Heart of a superhero

John Dickhout is a 55-year-old man with the energy of someone several decades younger. The Burlington, Ont., resident speaks with the projection of a stage actor, apt for a man who decided to plunge full-time into acting two years ago. His eyes well up with tears when discussing emotional subjects, and he has a range of unconscious habits – like angling sideways when engaging in conversation and twisting the silver Superman insignia ring on his left pinky.

In that last detail, there’s a profound link between subject and object. The ring once belonged to Adam Prashaw, a 22-year-old man from Kanata, Ont. And the heart giving Mr. Dickhout his high colour and boundless energy once belonged to Mr. Prashaw, too.​

“I wear this to remind me that he’s my superhero,” Mr. Dickhout says.

Mr. Prashaw passed away in 2015 after suffering an epileptic seizure and drowning in a hot tub. Described as kind, generous and deeply loved, he had signed on as an organ donor to ensure he would continue his spirit of giving back to others. Mr. Prashaw’s thoughtfulness would end up saving Mr. Dickhout’s life.

In 2013, Mr. Dickhout suffered a heart attack as a result of sarcoidosis, a rare disease that causes the immune system to turn on the body’s internal organs.

“The whole thing was surreal, because I went from what I thought was completely healthy to completely a mess overnight, with no explanation and no understanding,” he says.

At the time of his heart attack, Mr. Dickhout, a call centre executive, was living in the Philippines. He had relocated there from Welland, Ont., with his wife, Lynn, when an opportunity arose to help get a new satellite location off the ground. The Dickhouts made the most of their new adventure, exploring their surroundings and playing golf with other ex-pat friends on Sundays.

One Saturday, Mr. Dickhout woke up in the middle of the night with a racing heart. He tried to control his breathing and eventually went back to sleep.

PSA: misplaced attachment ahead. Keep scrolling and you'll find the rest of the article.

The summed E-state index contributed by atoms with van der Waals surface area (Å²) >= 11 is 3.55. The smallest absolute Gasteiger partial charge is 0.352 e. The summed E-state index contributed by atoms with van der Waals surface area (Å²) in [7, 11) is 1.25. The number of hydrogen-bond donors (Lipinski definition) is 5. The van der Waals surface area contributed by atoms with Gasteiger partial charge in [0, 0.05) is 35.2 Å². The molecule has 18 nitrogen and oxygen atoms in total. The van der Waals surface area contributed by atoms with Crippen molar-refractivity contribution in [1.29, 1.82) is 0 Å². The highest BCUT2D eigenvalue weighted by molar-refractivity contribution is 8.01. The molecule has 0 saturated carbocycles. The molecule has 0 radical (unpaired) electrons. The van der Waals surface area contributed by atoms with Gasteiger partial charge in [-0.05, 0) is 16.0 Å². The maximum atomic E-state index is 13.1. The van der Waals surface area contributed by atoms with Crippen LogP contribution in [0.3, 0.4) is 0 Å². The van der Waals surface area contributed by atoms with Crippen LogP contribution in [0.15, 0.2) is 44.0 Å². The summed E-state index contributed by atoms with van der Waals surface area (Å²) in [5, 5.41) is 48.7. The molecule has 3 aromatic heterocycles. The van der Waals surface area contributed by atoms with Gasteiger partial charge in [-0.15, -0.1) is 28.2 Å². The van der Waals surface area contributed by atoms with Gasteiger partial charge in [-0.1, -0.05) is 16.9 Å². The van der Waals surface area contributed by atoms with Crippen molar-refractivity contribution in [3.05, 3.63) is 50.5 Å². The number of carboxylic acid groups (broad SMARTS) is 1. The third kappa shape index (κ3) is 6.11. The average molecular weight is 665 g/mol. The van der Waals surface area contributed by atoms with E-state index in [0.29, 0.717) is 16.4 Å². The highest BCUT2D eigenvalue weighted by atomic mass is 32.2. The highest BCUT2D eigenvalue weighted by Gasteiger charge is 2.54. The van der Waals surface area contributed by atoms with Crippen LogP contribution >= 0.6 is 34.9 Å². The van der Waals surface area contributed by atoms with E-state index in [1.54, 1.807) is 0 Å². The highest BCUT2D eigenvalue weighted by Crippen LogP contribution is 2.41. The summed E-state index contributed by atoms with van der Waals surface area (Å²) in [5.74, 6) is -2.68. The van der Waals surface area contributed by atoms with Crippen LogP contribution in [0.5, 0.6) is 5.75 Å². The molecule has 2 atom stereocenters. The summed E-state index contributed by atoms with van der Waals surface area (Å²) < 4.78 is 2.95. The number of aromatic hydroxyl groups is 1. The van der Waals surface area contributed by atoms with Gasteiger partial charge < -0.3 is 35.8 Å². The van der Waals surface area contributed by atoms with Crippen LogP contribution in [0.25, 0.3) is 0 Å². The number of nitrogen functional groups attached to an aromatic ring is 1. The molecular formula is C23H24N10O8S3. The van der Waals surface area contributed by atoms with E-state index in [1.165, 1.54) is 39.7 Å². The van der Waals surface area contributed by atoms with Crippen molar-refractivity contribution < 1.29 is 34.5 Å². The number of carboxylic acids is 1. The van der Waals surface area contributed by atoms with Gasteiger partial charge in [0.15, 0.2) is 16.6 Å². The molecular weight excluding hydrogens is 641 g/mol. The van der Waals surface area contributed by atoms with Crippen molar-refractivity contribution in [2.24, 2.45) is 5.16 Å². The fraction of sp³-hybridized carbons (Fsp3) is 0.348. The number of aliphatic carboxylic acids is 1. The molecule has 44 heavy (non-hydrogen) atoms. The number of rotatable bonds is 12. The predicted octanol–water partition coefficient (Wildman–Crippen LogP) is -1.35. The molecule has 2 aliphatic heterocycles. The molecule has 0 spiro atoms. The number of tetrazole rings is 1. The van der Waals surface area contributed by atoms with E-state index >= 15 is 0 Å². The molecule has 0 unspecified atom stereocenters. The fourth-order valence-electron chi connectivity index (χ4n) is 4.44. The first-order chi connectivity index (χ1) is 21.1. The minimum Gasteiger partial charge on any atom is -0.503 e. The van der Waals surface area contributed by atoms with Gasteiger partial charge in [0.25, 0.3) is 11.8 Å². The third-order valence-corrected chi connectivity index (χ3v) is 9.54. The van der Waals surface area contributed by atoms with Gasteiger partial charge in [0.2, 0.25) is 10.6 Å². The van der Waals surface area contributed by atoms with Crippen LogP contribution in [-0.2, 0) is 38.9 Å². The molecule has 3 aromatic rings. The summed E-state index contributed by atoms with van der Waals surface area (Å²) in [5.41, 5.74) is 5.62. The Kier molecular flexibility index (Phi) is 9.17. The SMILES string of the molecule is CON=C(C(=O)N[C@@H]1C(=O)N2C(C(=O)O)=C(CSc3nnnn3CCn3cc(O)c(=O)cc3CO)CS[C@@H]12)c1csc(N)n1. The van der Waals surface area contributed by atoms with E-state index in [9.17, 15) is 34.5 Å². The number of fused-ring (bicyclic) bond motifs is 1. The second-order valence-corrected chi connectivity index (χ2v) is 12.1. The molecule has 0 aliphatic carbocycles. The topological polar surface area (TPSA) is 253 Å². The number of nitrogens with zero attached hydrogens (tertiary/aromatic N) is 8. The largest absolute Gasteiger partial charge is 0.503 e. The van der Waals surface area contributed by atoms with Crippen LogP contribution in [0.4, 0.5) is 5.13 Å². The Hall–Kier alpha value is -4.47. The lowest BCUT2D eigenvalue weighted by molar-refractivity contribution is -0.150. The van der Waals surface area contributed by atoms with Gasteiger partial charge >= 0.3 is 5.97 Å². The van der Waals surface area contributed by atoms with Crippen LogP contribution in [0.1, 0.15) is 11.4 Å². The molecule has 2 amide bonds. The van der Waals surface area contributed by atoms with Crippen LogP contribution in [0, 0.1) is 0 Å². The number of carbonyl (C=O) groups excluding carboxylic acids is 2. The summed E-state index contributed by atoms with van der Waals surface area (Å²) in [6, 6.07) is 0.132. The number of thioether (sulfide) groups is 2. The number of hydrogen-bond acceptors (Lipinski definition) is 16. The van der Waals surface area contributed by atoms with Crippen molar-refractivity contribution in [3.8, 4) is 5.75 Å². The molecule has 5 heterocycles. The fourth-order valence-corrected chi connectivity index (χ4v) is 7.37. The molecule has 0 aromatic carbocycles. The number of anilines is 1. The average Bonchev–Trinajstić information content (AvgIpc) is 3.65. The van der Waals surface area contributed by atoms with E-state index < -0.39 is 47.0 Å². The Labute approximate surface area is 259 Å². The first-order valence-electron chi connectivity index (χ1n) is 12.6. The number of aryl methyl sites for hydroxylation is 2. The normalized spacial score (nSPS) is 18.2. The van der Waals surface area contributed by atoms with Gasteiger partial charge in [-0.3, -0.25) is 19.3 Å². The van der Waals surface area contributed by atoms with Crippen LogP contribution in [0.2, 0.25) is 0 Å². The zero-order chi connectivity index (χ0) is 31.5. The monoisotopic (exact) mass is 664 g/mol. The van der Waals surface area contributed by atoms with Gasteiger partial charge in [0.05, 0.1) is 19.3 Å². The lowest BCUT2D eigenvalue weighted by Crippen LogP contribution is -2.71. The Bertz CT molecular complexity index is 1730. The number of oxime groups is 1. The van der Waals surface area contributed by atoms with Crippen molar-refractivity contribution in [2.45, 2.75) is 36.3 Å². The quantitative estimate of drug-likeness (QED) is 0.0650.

“Old depictions of heart attacks have people clutching their chest in agony and falling over, and that’s part of the challenge, because that’s what you expect. [But] that’s not what happened to me,” he recalls of the heart attack that nearly killed him that day.

Mr. Dickhout was immediately admitted to intensive care in the Philippines. His condition confounded his doctors, but they were clear about one thing: the otherwise perfectly healthy middle-aged man would need a heart transplant. With costly private health care their only option in the Philippines, Mr. Dickhout and his wife moved back to Ontario, where he was referred to the Peter Munk Cardiac Centre. There, he was “extraordinarily fortunate” to land in the office of cardiologist Dr. Heather Ross, he says. Dr. Ross is Director of the Ted Rogers and Family Centre of Excellence in Heart Function and the Cardiac Transplant Program at the Peter Munk Cardiac Centre.

“The first time I met her, I felt I’d known her my whole life,” Mr. Dickhout says of Dr. Ross. “She wasn’t so much focused on the event, or the ‘why.’ Her focus was on getting better and, ‘What do we do now?'”

In 2016, Mr. Dickhout received a call from the Peter Munk Cardiac Centre informing him they’d found a match. At the time, as per custom, he was given no information about his donor’s identity in order to protect the family’s privacy. The heart was a fit, and thanks to the great work of Peter Munk Cardiac Centre cardiovascular surgeon Dr. Terry Yau, the transplant operation was a success.

“The whole thing was extraordinary,” he says of his medical team at the Peter Munk Cardiac Centre. “I am overwhelmed with gratitude to everyone involved in my care and recovery.”

Several months post-op, Mr. Dickhout felt compelled to write a letter to his donor’s family through the Ontario Trillium Foundation, who removed markers of identification before passing it on. When he received a reply from the family, he realized he wanted to know his donor’s identity. He plugged five or six “clues” from the letter into Google and pulled up an obituary for Mr. Prashaw. “I was sure it was him,” he says.

Taking a risk, Mr. Dickhout set up a social media account and contacted the father of the man whose heart he believed had ended up in his chest. Once again, it was a match.

He’s since developed a “special friendship” with Mr. Prashaw’s family, culminating in the clan travelling from all over the East Coast to cheer for Mr. Dickhout as he competed in the 2016 Canadian Transplant Games in Toronto. (He took the gold medal in golf and finished fourth in his age category for the 5K run.)

In addition to gaining a heart and a new family, Mr. Dickhout remains awed by the luck that led him to be the “caretaker of Adam’s heart” and to the Peter Munk Cardiac Centre.

Struggling to speak through tears, Mr. Dickhout recalls what Mr. Prashaw’s father wrote to him during their early correspondence.

“Based on your enthusiasm and zest for life, we know our son’s heart is also the perfect match for you.”

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